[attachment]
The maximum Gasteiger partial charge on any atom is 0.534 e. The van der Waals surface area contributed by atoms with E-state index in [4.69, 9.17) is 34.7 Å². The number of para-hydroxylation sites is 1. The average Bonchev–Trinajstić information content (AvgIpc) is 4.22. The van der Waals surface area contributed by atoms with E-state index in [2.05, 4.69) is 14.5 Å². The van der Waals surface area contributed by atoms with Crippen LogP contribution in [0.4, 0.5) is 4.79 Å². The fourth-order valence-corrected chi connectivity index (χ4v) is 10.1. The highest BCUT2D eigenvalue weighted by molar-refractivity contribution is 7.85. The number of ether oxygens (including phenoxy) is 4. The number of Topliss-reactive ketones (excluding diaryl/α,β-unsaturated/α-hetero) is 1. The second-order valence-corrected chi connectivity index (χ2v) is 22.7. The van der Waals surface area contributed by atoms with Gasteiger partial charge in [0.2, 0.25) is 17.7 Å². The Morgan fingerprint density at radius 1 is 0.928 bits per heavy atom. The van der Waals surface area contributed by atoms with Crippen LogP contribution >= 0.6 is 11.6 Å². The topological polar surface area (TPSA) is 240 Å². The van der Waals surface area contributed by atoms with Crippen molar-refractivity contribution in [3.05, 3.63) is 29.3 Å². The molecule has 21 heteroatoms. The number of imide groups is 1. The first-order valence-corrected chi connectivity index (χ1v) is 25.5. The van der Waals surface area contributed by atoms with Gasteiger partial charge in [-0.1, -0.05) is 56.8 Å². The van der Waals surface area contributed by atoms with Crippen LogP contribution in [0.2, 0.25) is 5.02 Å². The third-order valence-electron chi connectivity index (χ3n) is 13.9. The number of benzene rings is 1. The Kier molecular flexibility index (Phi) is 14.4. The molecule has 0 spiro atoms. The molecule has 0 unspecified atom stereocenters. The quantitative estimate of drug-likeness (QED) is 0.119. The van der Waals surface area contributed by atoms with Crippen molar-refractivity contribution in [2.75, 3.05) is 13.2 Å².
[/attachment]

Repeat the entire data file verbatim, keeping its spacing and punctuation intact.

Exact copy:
The maximum Gasteiger partial charge on any atom is 0.534 e. The van der Waals surface area contributed by atoms with E-state index in [4.69, 9.17) is 34.7 Å². The number of para-hydroxylation sites is 1. The average Bonchev–Trinajstić information content (AvgIpc) is 4.22. The van der Waals surface area contributed by atoms with E-state index in [2.05, 4.69) is 14.5 Å². The van der Waals surface area contributed by atoms with Crippen LogP contribution in [0.4, 0.5) is 4.79 Å². The fourth-order valence-corrected chi connectivity index (χ4v) is 10.1. The highest BCUT2D eigenvalue weighted by molar-refractivity contribution is 7.85. The number of ether oxygens (including phenoxy) is 4. The number of Topliss-reactive ketones (excluding diaryl/α,β-unsaturated/α-hetero) is 1. The second-order valence-corrected chi connectivity index (χ2v) is 22.7. The van der Waals surface area contributed by atoms with Gasteiger partial charge in [0.2, 0.25) is 17.7 Å². The Morgan fingerprint density at radius 1 is 0.928 bits per heavy atom. The van der Waals surface area contributed by atoms with Crippen LogP contribution >= 0.6 is 11.6 Å². The topological polar surface area (TPSA) is 240 Å². The van der Waals surface area contributed by atoms with Crippen molar-refractivity contribution in [3.05, 3.63) is 29.3 Å². The molecule has 21 heteroatoms. The number of imide groups is 1. The first-order valence-corrected chi connectivity index (χ1v) is 25.5. The van der Waals surface area contributed by atoms with Gasteiger partial charge in [-0.1, -0.05) is 56.8 Å². The van der Waals surface area contributed by atoms with Crippen LogP contribution in [0.2, 0.25) is 5.02 Å². The third-order valence-electron chi connectivity index (χ3n) is 13.9. The number of benzene rings is 1. The Kier molecular flexibility index (Phi) is 14.4. The molecule has 0 spiro atoms. The molecule has 0 unspecified atom stereocenters. The quantitative estimate of drug-likeness (QED) is 0.119. The van der Waals surface area contributed by atoms with Crippen molar-refractivity contribution in [2.75, 3.05) is 13.2 Å².